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Matricin / matricine

Fitoterapia. 2015 Oct;106:122-8. doi: 10.1016/j.fitote.2015.08.010. Epub 2015 Aug 21.
Revisited anti-inflammatory activity of matricine in vitro: Comparison with chamazulene.
Flemming M1, Kraus B1, Rascle A2, Jürgenliemk G1, Fuchs S3, Fürst R3, Heilmann J4.
The proazulene matricine (1) is present in chamomile flower heads and has been proven to exhibit strong in vivo anti-inflammatory activity. In contrast to other secondary metabolites in chamomile preparations like its degradation product chamazulene (2), no plausible targets have been found to explain this activity. Therefore we revisited 1 regarding its in vitro anti-inflammatory activity in cellular and molecular studies. Using ICAM-1 as a marker for NF-κB activation, it was shown that ICAM-1 protein expression induced by TNF-α and LPS, but not by IFN-γ, was remarkably inhibited by 1 in endothelial cells (HMEC-1). Inhibition was concentration-dependent in a micromolar range (10-75 μM) and did not involve cytotoxic effects. At 75 μM expression of the adhesion molecule ICAM-1 was down to 52.7 ± 3.3% and 20.4 ± 1.8% of control in TNF-α and LPS-stimulated HMEC-1, respectively. In contrast, 2 showed no activity. Quantitative RT-PCR experiments revealed that TNF-α-induced expression of the ICAM-1 gene was also reduced by 1 in a concentration-dependent manner, reaching 32.3 ± 6.2% of control at 100 μM matricine. Additional functional assays (NF-κB promotor activity and cytoplasm to nucleus translocation) confirmed the inhibitory effect of 1 on NF-κB signaling. Despite the fact that 1 lacks an α,β-unsaturated carbonyl and is thus not able to act via a Michael reaction with electron rich SH groups of functional biological molecules, data gave strong evidence that 1 inhibits NF-κB transcriptional activity in endothelial cells by an hitherto unknown mechanism and this may contribute to its well-known anti-inflammatory activity in vivo.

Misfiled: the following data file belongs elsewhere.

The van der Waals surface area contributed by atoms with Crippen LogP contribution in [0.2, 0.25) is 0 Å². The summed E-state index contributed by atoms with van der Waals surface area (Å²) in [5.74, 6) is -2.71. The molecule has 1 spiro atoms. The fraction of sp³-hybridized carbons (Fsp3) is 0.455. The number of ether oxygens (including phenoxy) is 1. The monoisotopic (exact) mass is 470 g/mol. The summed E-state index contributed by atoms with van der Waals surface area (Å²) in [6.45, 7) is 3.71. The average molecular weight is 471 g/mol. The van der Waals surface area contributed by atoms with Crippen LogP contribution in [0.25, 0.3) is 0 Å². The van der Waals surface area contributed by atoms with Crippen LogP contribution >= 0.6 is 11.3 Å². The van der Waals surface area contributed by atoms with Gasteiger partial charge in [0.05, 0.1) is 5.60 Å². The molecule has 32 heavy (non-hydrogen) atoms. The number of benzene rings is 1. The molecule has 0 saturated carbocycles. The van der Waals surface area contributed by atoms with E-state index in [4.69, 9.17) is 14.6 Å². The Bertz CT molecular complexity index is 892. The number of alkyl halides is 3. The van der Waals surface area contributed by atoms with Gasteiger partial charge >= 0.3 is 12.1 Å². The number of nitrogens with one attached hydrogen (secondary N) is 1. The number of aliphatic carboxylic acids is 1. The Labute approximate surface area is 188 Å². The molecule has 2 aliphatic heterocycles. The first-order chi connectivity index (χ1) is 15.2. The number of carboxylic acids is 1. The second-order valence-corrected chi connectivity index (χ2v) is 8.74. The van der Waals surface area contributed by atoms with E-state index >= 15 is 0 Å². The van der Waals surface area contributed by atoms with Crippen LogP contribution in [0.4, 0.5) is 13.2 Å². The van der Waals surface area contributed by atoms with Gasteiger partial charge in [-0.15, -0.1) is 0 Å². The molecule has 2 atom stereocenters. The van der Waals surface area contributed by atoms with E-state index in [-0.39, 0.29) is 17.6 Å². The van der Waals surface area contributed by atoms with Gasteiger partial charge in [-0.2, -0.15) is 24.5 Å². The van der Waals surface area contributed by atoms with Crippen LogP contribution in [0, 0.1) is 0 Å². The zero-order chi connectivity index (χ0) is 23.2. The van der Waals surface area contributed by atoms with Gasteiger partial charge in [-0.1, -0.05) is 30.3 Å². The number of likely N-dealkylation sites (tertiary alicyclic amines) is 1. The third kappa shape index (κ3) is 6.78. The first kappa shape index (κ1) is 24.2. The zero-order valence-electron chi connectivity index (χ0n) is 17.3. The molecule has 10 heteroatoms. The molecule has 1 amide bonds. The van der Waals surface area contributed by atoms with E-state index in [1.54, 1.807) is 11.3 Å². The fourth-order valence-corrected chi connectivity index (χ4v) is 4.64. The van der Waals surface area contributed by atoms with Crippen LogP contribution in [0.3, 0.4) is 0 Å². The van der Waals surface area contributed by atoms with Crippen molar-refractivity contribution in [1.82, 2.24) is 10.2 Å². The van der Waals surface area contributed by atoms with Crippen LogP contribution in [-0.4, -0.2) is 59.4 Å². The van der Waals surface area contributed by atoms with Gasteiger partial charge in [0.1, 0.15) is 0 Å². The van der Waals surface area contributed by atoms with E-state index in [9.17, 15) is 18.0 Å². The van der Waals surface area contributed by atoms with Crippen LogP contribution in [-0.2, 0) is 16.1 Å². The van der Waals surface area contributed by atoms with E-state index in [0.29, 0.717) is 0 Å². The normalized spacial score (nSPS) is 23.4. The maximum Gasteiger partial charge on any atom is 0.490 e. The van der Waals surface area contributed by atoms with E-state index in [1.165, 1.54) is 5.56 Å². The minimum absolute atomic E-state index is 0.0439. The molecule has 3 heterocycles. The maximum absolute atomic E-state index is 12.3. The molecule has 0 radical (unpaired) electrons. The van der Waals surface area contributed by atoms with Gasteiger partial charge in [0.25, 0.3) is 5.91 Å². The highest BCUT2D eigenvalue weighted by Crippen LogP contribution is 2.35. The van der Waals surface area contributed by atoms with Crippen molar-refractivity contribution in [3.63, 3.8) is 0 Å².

Pharmacokinetics
Chamazulene is formed from matricine in the gut of rats by the action of gastric acid following oral administration. When volunteers were given matricine orally (500 mg, in suspension), peak plasma levels of chamazulene carboxylic acid were determined at 0.9 to 2.2 μg/mL.


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